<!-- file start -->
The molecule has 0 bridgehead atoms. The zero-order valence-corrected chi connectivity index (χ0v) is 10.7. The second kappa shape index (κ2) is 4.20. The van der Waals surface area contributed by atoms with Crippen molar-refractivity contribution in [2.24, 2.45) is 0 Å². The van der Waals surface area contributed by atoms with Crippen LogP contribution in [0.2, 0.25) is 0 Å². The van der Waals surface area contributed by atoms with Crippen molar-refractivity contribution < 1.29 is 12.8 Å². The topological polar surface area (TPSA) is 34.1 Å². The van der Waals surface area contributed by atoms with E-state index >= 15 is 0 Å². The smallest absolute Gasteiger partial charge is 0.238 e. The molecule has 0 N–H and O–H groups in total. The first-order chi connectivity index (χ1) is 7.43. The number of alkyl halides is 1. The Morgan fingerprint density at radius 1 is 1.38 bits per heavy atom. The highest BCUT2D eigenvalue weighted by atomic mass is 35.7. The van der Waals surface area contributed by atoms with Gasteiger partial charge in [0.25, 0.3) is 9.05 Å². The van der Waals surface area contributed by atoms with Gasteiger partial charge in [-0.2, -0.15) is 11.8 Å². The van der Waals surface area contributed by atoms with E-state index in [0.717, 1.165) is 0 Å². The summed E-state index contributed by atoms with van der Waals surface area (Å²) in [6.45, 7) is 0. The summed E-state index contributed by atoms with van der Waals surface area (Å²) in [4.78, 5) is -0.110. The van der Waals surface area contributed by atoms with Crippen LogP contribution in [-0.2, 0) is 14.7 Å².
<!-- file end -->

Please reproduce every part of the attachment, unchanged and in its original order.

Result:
The molecule has 0 bridgehead atoms. The zero-order valence-corrected chi connectivity index (χ0v) is 10.7. The second kappa shape index (κ2) is 4.20. The van der Waals surface area contributed by atoms with Crippen molar-refractivity contribution in [2.24, 2.45) is 0 Å². The van der Waals surface area contributed by atoms with Crippen LogP contribution in [0.2, 0.25) is 0 Å². The van der Waals surface area contributed by atoms with Crippen molar-refractivity contribution < 1.29 is 12.8 Å². The topological polar surface area (TPSA) is 34.1 Å². The van der Waals surface area contributed by atoms with E-state index >= 15 is 0 Å². The smallest absolute Gasteiger partial charge is 0.238 e. The molecule has 0 N–H and O–H groups in total. The first-order chi connectivity index (χ1) is 7.43. The number of alkyl halides is 1. The Morgan fingerprint density at radius 1 is 1.38 bits per heavy atom. The highest BCUT2D eigenvalue weighted by atomic mass is 35.7. The van der Waals surface area contributed by atoms with Gasteiger partial charge in [0.25, 0.3) is 9.05 Å². The van der Waals surface area contributed by atoms with Gasteiger partial charge in [-0.2, -0.15) is 11.8 Å². The van der Waals surface area contributed by atoms with E-state index in [0.717, 1.165) is 0 Å². The summed E-state index contributed by atoms with van der Waals surface area (Å²) in [6.45, 7) is 0. The summed E-state index contributed by atoms with van der Waals surface area (Å²) in [4.78, 5) is -0.110. The van der Waals surface area contributed by atoms with Crippen LogP contribution in [-0.2, 0) is 14.7 Å².